I’m not sure why anyone would, except by accident, but if one Googles “when did photography become an art”, the automated answer that is spat out is “1940s”. If we find something odd about this answer, we should not make the mistake of interrogating the answer itself but the method by which the automated question answering faculty of Google’s search function finds this answer. Obviously the answer is counter-intuitive and basically wrong by any reasonable definition we might use, and if I were to ask a human being this question, and they answered in this way, questioning their reasoning or methodology would be an entirely natural response. What might we expect this person to answer, though? Anyone who confidently asserts that photography became an art in the 1940s probably has a worldview worth surveying. They might say:
This quotation comes from an article to be found on photoportrayal.com which details a brief episode in the history of photography concerning the gallery exhibition of some works by Alfred Stieglitz and Ansel Adams. It’s not an especially well written or insightful piece—it includes the genuinely unsubstantiated sentences: “Photographers long before Alfred Stieglitz considered themselves to be artists, but the rest of the world didn't share these views” and “His work has supported the early environmental movement in the US and was just aesthetically perfect”—but contrary to its title the piece doesn’t really seem interested in the question of how photography became art. Its principal interest isn’t even really when, it is most concerned with who—the thing is a vehicle for an exposition of Stieglitz and Adams.
The Google search situation, in which answers to poorly formulated questions are given according to inscrutable data processing criteria, illustrates how philosophy becomes important to methodology of asking questions. This is the realm of epistemology. Philosophy of X implies a sort of survey of generalities regarding X: usually in the form of various critiques of methodology. Philosophy of Science is rarely concerned with concrete pieces of empirical observation, except as examples to illustrate generalities. Philosophy of art and history ought to be the same way—philosophy of computing, without a robust and general critique of the epistemology of these queries, produces nonsense. If you’re not convinced that this matters, because it’s just a badly formulated question about something that doesn’t matter much to anything with any material bearing, then it’s probably important to say that we are not far away from letting these systems educate our kids, or inform our doctors. That said, we shouldn’t need to consider doomsday scenarios for questions about epistemology, methodology and generality to matter to us.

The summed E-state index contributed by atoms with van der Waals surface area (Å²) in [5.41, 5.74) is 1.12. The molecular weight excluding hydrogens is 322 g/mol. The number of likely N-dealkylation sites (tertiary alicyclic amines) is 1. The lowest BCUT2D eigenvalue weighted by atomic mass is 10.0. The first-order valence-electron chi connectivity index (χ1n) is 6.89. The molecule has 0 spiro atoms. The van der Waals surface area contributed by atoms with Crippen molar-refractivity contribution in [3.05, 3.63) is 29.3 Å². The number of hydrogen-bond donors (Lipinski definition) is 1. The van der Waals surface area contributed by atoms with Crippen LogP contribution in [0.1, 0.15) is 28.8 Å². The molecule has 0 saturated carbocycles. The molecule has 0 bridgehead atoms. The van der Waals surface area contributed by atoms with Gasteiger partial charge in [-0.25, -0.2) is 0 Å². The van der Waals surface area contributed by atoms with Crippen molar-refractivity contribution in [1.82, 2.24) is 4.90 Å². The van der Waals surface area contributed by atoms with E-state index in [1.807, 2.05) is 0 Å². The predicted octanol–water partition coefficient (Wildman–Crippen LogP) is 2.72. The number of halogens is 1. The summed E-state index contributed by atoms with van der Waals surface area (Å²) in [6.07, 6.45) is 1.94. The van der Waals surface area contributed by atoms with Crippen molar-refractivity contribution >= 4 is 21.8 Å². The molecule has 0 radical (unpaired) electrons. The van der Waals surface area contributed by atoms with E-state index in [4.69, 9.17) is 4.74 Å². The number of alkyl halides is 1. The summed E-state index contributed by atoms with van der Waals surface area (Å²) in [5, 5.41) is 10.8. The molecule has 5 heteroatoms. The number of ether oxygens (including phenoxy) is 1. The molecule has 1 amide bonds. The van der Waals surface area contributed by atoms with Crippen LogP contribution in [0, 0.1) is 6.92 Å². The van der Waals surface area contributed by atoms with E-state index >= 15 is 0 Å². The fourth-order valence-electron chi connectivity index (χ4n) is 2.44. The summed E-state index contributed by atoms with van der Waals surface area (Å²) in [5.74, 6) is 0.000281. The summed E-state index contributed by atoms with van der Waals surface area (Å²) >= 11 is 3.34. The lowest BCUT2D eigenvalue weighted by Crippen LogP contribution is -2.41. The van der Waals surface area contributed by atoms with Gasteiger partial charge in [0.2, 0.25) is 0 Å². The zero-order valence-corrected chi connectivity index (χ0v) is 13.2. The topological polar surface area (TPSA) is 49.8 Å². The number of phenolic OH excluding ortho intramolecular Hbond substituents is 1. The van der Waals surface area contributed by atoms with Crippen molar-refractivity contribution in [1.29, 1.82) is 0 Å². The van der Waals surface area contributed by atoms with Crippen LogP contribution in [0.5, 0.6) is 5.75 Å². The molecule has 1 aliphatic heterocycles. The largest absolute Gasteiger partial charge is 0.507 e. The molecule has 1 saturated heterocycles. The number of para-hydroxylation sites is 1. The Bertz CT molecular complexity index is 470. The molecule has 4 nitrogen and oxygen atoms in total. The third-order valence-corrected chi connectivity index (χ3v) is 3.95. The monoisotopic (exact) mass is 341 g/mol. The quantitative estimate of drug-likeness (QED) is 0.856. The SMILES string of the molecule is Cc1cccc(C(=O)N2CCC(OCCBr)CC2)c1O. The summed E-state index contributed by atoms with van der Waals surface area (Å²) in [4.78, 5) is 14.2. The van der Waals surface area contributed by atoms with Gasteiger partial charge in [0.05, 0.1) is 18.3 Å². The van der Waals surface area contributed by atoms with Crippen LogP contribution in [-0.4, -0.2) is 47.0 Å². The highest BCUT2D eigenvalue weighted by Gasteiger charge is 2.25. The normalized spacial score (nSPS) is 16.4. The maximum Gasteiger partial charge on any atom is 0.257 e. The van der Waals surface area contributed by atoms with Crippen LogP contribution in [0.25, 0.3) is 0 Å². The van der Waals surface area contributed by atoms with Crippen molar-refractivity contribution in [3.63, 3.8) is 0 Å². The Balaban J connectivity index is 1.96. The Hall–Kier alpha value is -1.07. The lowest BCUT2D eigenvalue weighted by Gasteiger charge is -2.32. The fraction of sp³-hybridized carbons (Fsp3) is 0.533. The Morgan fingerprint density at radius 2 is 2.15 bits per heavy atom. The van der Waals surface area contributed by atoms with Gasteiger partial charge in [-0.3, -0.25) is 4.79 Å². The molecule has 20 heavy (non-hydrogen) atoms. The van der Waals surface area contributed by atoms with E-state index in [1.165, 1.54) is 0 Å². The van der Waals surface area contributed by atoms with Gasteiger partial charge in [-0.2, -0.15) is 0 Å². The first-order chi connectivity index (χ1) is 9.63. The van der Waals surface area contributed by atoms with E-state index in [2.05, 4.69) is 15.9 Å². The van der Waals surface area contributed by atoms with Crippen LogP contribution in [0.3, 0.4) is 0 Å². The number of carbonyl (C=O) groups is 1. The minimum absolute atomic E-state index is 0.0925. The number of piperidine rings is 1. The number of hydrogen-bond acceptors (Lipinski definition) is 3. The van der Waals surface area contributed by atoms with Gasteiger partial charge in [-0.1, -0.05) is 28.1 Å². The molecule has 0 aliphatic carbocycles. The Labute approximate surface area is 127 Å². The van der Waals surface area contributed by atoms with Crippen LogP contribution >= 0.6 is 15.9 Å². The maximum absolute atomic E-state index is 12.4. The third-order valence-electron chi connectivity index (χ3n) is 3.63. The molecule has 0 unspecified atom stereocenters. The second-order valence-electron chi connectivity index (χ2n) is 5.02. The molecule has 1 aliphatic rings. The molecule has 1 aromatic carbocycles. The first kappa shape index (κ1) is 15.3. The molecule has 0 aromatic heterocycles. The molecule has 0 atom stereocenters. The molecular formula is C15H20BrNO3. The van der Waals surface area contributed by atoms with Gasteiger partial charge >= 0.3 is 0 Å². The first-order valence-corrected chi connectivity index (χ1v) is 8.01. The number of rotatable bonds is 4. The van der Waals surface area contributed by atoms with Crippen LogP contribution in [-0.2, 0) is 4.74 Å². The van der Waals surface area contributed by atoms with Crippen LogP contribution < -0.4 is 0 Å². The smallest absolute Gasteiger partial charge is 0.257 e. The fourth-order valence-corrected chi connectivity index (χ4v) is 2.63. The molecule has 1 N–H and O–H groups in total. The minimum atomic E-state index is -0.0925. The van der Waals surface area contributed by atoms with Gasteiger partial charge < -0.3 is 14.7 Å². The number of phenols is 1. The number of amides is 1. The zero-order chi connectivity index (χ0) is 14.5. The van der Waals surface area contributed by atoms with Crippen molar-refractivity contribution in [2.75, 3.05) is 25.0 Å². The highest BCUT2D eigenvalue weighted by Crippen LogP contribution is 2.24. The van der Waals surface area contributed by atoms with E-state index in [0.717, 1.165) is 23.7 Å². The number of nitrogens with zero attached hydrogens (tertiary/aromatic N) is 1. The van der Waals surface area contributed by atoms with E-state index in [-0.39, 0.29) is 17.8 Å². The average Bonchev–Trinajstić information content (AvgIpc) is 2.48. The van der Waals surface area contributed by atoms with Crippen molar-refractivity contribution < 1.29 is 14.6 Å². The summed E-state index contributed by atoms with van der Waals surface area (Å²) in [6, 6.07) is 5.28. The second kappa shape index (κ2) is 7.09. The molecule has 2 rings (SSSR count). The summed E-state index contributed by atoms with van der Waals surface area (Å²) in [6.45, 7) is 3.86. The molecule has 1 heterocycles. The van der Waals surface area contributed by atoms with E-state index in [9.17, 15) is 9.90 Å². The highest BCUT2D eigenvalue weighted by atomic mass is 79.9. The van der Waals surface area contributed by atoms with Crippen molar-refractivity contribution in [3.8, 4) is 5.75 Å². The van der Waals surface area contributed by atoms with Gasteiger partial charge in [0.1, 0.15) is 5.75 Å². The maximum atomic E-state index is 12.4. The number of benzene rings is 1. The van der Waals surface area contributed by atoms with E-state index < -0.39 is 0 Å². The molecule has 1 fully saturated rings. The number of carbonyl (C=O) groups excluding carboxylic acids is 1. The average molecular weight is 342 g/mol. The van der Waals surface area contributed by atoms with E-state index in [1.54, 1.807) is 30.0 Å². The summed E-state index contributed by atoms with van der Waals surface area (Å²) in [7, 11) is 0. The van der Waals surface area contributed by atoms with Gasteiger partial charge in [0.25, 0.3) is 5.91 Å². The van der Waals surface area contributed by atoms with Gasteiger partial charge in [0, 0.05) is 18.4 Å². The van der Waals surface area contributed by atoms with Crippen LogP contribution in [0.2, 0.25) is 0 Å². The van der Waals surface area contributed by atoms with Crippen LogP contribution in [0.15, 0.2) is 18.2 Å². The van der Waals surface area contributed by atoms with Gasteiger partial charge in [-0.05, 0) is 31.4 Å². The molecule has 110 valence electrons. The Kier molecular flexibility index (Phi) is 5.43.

The question “when did photography become an art” is badly formulated because “art” is badly defined, pretty much always. One of the ways of rephrasing that question is “when was photography treated as being similar to painting by art galleries?” This is a laughably more narrow question, of course. It’s the basis of the answer given in the photoportrayal.com article.
“Photographers long before Alfred Stieglitz considered themselves to be artists, but the rest of the world didn't share these views. Stieglitz was the first photographer for whom photography made it into art galleries in the 1900s. He founded the very first gallery himself and it was called “The Little Galleries of the Photo-Secession” in 1905 and then “291” from 1908. It was this gallery that exhibited photographic works alongside other artworks like sculptures and paintings and was the first place where photography received the same status as other forms of art. Stieglitz, of course, exhibited his own images too, which has shown that photographs can not only do what paintings can through their composition and quality, but they are a unique work of art in their own right.”
Sharp eyed readers might notice that Stieglitz’s photos made it into the galleries in the 1900s, not the 1940s. The 1940s, in the end, was a pretty arbitrary answer that marks the founding of the Photography Department of the Museum of Modern Art, New York. That Google had hit upon this little piece of information, buried near the end of an anonymous article published online, is perhaps the strangest thing about the whole affair. It might very well have answered, according to the The Mayer-Pierson Case, that photography became an art in 1862.
By January, 1862, Louis Frederic Mayer and Pierre-Louis Pierson had been in partnership for a number of years and their “Mayer et Pierson” studio was Paris’ foremost producer of “society photographs”, portrait photos of the leading figures of the bourgeoisie and aristocracy. In 1862, they brought a legal case against two rival firms that had been bootlegging their images and reselling them, according to the anarcho-capitalist spirit of the legendary Laissez-faire. The crux of the case depended on the protection of the photographs under the French revolutionary legal codes that protected works of art from plagiarism, and once the works had legally been declared art, that was apparently that. It should be remembered then that questions about what art is, and who it is made by, are always questions that have to account for the bourgeois hegemony that still dominates questions of art. That is, they are often just questions about property rights and the people who are allowed to profit by their sale.